While bankruptcy may give you relief from your debt now, there may still be a long road ahead of you. Rebuilding your credit can be an essential way to get your finances back on track.

Your credit after bankruptcy

After you have filed for bankruptcy, the filing will stay on your credit record for ten years and you will be ineligible to file again for another eight years. While most lenders will not be concerned that refiling will impact your debt to them, it is important that you find ways to rebuild your credit in the meantime.

Getting the right product to rebuild your credit.

When you need a loan or line of credit, it is important to choose the correct option for your budget and your needs.

  • Secured loan—This loan involves borrowing against the money that you deposit with the credit union or funds that are not accessible until you have made the necessary payments on the loan.
  • Secured credit cards—Backed by a pre-paid deposit, these credit cards usually have low credit limits, high fees and high interest rates. Forbes recommends using these credit cards to start rebuilding your credit but moving to a traditional card after a year or so.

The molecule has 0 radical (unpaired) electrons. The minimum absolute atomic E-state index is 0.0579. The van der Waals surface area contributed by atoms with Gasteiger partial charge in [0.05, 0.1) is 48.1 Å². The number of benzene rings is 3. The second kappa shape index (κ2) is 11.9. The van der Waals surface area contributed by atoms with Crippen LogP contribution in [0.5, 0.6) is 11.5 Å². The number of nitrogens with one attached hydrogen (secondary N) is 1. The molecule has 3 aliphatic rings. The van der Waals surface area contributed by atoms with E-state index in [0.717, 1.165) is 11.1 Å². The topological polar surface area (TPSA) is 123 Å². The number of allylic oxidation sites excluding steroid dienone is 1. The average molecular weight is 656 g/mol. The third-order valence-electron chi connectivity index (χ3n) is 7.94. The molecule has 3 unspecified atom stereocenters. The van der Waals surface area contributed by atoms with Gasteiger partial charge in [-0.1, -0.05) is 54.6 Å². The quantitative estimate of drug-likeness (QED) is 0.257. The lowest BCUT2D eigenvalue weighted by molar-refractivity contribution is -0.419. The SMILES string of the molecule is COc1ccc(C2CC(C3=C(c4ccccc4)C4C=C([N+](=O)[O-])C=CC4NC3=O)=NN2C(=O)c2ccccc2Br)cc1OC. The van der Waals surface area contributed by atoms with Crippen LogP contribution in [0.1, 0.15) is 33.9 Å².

• Co-signed credit cards or loans—If you have a family member or friend with a good credit score, they can co-sign your credit card or loan. However, if you cannot pay your debts they will have to share the responsibility and the impact to their credit score because they co-signed on that loan.

While each of these can rebuild your credit score, it is important that you keep balances low and pay your bills on time. Avoiding late payments or high loan balances is key to rebuilding strong credit.

Speaking to a bankruptcy attorney or financial adviser could be a good way to explore these options and determine which ones are right for you. They can help you get relief from your debt today and take a meaningful first step toward your financial future.